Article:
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"Various Quotes"

"Alash...pretty much knocked everybody's socks off, receiving a standing ovation after the final song."

Pegasus News, Southern Methodist University, April 13, 2007

"There are plenty of recordings of Tuvan throat singing out there, but they can't compare to witnessing such sonic magic in real time."

Washington Post, June 21, 2007

"The crowd, many of whom were expecting bluegrass, gave them a standing ovation."

Metro Plus, Knoxville, TN, June 4 2007

- Various

"Alash to tour with Flecktones"

Flecktones With Guest Elves Edgar Meyer, Andy Statman & Tuvan Throat Singers ‘The Alash Ensemble’ Contribute Renditions Of Everything From Bach To Rudolph, With Tributes To Joni Mitchell & Vince Guaraldi

U.S. Fall & Winter Tour Dates Announced

"Heavyweight players who make an endearing fusion, the Flecktones have a fine time roaming all over the musical map... it’s hard to resist a band that draws on bluegrass, funk, world music, pop and jazz with such glee and blissful lack of pretension." – Entertainment Weekly

“Can you throat-sing “Jingle Bells?” asked banjo master Béla Fleck to Tuvan throat singer, Avan-ool Sam, a vocalist who can carry and harmonize two simultaneous musical lines. Welcome to the world of Béla Fleck & the Flecktones! This unearthly, endearing rendition is only one chapter of the musical adventure that is Jingle All The Way (September 30th / Rounder Records), the first holiday collection of the Flecktones’ blazing 20-year career. -

"Alash and Marshall Allen"

Alash Ensemble, Marshall Allen

If you weren't at Warehouse Theater on Tuesday, you missed one of the most surprising and breathtaking double-bills to blow through Washington this year. Tuvan throat singers the Alash Ensemble and legendary avant-jazz saxophonist Marshall Allen offered so many feats-of-breath, the gig should have been sponsored by the American Lung Association.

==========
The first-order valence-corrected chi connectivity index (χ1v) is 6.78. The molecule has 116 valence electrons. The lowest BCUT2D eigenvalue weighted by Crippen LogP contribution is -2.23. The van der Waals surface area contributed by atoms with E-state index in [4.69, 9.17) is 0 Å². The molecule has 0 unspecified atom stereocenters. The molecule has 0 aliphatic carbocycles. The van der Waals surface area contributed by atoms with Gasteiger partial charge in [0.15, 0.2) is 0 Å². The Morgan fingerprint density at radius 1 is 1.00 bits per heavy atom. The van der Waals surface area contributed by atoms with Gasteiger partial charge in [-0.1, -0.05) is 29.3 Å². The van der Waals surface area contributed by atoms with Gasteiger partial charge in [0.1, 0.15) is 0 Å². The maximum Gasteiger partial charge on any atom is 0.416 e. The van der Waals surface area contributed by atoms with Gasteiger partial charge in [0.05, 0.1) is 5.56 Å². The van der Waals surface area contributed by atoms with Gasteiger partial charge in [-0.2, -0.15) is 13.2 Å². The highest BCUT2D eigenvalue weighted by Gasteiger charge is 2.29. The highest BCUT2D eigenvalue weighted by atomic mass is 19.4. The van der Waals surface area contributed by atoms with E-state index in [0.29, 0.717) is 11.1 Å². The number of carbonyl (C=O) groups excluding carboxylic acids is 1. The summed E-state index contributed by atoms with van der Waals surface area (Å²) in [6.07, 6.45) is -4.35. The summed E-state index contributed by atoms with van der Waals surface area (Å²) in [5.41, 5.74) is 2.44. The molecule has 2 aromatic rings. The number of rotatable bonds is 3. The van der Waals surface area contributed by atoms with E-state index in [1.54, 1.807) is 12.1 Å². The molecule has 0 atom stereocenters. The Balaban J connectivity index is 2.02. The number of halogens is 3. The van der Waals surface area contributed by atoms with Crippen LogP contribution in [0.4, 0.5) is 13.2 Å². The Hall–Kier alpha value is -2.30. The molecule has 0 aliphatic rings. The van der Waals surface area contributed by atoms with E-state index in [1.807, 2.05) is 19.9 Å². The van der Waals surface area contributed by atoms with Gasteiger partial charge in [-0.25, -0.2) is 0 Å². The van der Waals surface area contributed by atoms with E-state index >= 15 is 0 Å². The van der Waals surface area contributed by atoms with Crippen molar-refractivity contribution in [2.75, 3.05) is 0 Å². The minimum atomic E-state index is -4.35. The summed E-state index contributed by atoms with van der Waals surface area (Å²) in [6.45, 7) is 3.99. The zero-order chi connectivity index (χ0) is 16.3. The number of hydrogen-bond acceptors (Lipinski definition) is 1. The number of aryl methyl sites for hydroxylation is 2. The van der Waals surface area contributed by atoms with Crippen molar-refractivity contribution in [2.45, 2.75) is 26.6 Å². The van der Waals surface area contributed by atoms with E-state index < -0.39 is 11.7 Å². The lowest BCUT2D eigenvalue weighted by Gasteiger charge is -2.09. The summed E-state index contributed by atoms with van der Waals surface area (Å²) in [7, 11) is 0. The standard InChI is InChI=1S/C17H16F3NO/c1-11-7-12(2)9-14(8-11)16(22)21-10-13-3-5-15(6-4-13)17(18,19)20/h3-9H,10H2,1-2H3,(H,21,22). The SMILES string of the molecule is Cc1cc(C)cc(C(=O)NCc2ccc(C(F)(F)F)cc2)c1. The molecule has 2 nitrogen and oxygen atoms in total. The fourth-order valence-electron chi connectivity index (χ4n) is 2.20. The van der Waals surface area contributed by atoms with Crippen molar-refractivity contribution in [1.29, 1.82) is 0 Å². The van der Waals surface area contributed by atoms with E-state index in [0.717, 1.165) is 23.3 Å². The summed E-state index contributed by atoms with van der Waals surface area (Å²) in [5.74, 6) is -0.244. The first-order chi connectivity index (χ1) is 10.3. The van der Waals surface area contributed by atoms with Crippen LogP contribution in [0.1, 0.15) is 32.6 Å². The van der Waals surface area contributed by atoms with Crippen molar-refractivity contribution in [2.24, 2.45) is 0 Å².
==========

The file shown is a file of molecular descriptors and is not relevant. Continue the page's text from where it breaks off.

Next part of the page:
The Alash Ensemble's opening set was utterly stunning. The young quartet specializes in an ancient vocal style cultivated by the shepherds and horsemen of central Asia who discovered ways of singing three or four notes simultaneously. Imagine a subsonic growl, a bullfrog's croak, some electric barber's clippers and a high-frequency whistle -- all reverberating out of a single larynx at once.

With a single, sustained breath, each member's voice would glide over the music's loping rhythms as they plucked and bowed an array of stringed instruments, one of which was made from a horse's skull. There are plenty of recordings of Tuvan throat singing out there, but they can't compare to witnessing such sonic magic in real time.

Once audience members picked their jaws up off the floor, 83-year-old Allen shuffled onstage and led his quintet into a righteous racket. Clad in a shiny gold baseball cap, the octogenarian -- who spent most of his career performing alongside the late jazz pioneer Sun Ra -- swiped at the keys of his sax like a petulant teenager slashing away at a guitar. He blew his horn into a soulful frenzy, then seemed to delight in slowing things to a crawl before erupting into another fit of squeals and squawks.